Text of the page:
Legal precedent, action against Cézanne

It was reported that the French brand Cézanne dressed five Zapotec women with their clothes on and asked them to be photographed and danced to record them, prompting the National Institute of Indigenous Peoples (INPI) to take legal action against the firm. Investigates the case and thus sets an example in Mexico to eradicate practices that undermine the dignity and integrity of indigenous peoples or that violate their cultural heritage, the director of the agency Adelfo Regino assured La Rezon.

“We believe that it is important to create a legal mechanism at the national level to deal with such delicate situations, as well as have a legal precedent so that in the future companies or people who are dedicated to these issues, respect and people. Let’s take a respectful attitude; and on the other hand, the protection of the cultural heritage of our people and communities is guaranteed, so we are paying close attention to this fact,” he said.

He said the matter is still under investigation to determine legal action against the French firm. INPI personnel had initial contact with the municipal and community officials of Teotitlán del Valle, Oaxaca, where the incidents occurred.

“There was a person who had come to the municipality to ask for permission, I am not aware whether the authorization was given or not. I am traveling to Oaxaca City to review the situation, see what really happened and, based on that, define the legal strategy,” he explained.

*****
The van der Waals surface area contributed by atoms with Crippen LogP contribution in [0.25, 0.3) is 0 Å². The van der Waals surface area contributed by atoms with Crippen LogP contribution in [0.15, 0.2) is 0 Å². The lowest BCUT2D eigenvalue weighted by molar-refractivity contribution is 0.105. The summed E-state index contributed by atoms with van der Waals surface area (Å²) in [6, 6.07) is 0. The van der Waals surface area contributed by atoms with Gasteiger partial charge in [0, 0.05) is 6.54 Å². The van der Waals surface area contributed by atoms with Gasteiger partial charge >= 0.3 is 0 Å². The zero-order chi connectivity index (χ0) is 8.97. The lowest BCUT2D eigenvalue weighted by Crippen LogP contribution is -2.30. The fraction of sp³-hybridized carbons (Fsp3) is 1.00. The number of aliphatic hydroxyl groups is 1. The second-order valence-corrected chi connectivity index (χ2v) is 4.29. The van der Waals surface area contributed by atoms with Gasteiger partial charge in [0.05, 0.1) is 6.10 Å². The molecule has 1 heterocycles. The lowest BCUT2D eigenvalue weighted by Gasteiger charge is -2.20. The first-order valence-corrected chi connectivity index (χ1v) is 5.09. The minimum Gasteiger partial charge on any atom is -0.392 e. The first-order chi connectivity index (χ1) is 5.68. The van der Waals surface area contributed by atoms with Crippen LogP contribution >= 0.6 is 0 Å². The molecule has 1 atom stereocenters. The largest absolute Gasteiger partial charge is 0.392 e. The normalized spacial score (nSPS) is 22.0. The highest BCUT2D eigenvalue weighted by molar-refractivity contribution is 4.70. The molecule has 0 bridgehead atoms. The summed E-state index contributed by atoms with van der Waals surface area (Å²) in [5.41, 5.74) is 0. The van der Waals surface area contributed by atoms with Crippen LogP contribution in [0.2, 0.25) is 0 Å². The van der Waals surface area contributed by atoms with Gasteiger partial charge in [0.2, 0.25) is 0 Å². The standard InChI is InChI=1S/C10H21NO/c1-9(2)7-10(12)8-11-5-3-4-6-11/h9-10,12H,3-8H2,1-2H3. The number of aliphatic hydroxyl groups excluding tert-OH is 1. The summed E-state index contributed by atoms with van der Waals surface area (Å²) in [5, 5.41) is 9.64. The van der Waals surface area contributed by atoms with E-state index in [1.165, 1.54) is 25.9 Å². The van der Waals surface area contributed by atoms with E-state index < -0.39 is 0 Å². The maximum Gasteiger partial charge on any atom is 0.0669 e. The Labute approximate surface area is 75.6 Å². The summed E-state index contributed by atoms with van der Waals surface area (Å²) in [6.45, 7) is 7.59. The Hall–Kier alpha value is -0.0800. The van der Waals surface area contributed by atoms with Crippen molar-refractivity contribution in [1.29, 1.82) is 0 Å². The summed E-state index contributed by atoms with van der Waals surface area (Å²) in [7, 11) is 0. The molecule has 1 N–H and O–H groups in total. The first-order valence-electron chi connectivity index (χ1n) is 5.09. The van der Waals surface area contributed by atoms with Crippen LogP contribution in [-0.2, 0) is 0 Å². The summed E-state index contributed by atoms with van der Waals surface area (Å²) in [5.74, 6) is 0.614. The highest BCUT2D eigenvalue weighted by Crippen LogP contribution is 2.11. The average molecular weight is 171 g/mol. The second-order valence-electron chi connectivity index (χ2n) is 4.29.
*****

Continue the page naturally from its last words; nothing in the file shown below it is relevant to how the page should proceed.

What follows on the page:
It is important to have a legal precedent so that companies or people who are dedicated to these issues respect the dignity and integrity of the people.

Adelfo Regino, Director of INPI

In this regard, in a statement, the municipal president of Teotitlán del Valle explained that the indigenous woman who appeared in the broadcast video announced that she had not received any payment from the company, “except for a garment and a brand bag … it It should be noted that in the design of the handbag there are typical statues of tapestries and carpets made in Teotitlán del Valle, therefore legal action is not ruled out”.

The document stated that the people of the company did not present themselves before the municipal authority, thus “abusing the trust, hospitality and good faith of this community”.

Regino highlighted that the Congress of the Union approved federal legislation for the protection of the cultural heritage of Indigenous and African-American peoples and communities, which was sent to the executive for publication. Appealing for this new law would be one of the possible routes.

“It gives us the tools to deal with these types of situations, but we’re also going to explore some of the mechanisms that are established in the discrimination law at the federal level, among others,” he said.

Yesterday the National Council for the Prevention of Discrimination (Conapred) and the Ministry of Culture said in a joint statement, “Slavery by using Zapotec women from Teotitlán del Valle, Oaxaca, by profiting from their image, and considering how its identity objectifies.” and rejected the prank treatment and the original context”.

He called on national and international companies to respect the rights of indigenous peoples and communities.

Regino, for his part, insists that there is some fundamental complaint in this fight to eradicate these practices, either before bodies such as INPI, Konapred or the Ministry of Culture.

“We all have to be involved in protecting our culture and traditions, it is important that when these unfortunate circumstances occur, related complaints are made, because only in this way will we be able to address such regrettable practices, Adelfo Regino repeated.

  • Data: On 9 January, Lienzos Extraordinario condemned the way the indigenous Zapotecs were treated by personnel of the French firm Cézanne.

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